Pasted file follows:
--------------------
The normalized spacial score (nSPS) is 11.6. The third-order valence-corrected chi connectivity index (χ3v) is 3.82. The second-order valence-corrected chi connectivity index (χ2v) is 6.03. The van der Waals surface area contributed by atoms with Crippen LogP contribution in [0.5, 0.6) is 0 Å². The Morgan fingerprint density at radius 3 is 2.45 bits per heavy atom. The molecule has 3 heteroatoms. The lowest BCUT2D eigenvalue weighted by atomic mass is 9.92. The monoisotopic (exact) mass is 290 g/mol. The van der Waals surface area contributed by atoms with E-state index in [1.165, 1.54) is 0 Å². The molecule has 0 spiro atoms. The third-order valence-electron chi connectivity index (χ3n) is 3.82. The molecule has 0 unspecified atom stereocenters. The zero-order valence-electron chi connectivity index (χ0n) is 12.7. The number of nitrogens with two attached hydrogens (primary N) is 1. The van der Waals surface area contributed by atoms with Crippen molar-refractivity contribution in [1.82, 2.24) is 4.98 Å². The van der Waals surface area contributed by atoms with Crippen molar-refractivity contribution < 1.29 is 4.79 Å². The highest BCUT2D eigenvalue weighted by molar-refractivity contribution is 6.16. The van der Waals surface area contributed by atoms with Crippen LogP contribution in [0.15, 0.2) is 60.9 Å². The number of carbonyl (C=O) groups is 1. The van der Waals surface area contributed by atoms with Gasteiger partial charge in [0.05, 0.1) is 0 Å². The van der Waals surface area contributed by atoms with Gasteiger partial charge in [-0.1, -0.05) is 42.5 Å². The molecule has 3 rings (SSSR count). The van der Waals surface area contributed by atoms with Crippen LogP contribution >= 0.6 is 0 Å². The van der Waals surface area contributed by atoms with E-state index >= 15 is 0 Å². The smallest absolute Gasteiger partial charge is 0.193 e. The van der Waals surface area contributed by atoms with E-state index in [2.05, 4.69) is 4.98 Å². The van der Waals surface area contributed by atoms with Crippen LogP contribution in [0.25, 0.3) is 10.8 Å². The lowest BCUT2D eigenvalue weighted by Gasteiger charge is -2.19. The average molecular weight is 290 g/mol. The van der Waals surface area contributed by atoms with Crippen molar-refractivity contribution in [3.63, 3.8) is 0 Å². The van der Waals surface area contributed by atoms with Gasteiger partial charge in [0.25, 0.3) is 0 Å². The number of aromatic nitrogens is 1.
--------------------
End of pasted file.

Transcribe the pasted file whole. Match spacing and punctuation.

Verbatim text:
The normalized spacial score (nSPS) is 11.6. The third-order valence-corrected chi connectivity index (χ3v) is 3.82. The second-order valence-corrected chi connectivity index (χ2v) is 6.03. The van der Waals surface area contributed by atoms with Crippen LogP contribution in [0.5, 0.6) is 0 Å². The Morgan fingerprint density at radius 3 is 2.45 bits per heavy atom. The molecule has 3 heteroatoms. The lowest BCUT2D eigenvalue weighted by atomic mass is 9.92. The monoisotopic (exact) mass is 290 g/mol. The van der Waals surface area contributed by atoms with E-state index in [1.165, 1.54) is 0 Å². The molecule has 0 spiro atoms. The third-order valence-electron chi connectivity index (χ3n) is 3.82. The molecule has 0 unspecified atom stereocenters. The zero-order valence-electron chi connectivity index (χ0n) is 12.7. The number of nitrogens with two attached hydrogens (primary N) is 1. The van der Waals surface area contributed by atoms with Crippen molar-refractivity contribution in [1.82, 2.24) is 4.98 Å². The van der Waals surface area contributed by atoms with Crippen molar-refractivity contribution < 1.29 is 4.79 Å². The highest BCUT2D eigenvalue weighted by molar-refractivity contribution is 6.16. The van der Waals surface area contributed by atoms with Crippen LogP contribution in [0.15, 0.2) is 60.9 Å². The number of carbonyl (C=O) groups is 1. The van der Waals surface area contributed by atoms with Gasteiger partial charge in [0.05, 0.1) is 0 Å². The van der Waals surface area contributed by atoms with Gasteiger partial charge in [-0.1, -0.05) is 42.5 Å². The molecule has 3 rings (SSSR count). The van der Waals surface area contributed by atoms with Crippen LogP contribution >= 0.6 is 0 Å². The van der Waals surface area contributed by atoms with E-state index >= 15 is 0 Å². The smallest absolute Gasteiger partial charge is 0.193 e. The van der Waals surface area contributed by atoms with E-state index in [2.05, 4.69) is 4.98 Å². The van der Waals surface area contributed by atoms with Crippen LogP contribution in [0.25, 0.3) is 10.8 Å². The lowest BCUT2D eigenvalue weighted by Gasteiger charge is -2.19. The average molecular weight is 290 g/mol. The van der Waals surface area contributed by atoms with Crippen molar-refractivity contribution in [3.63, 3.8) is 0 Å². The van der Waals surface area contributed by atoms with Gasteiger partial charge in [0.25, 0.3) is 0 Å². The number of aromatic nitrogens is 1.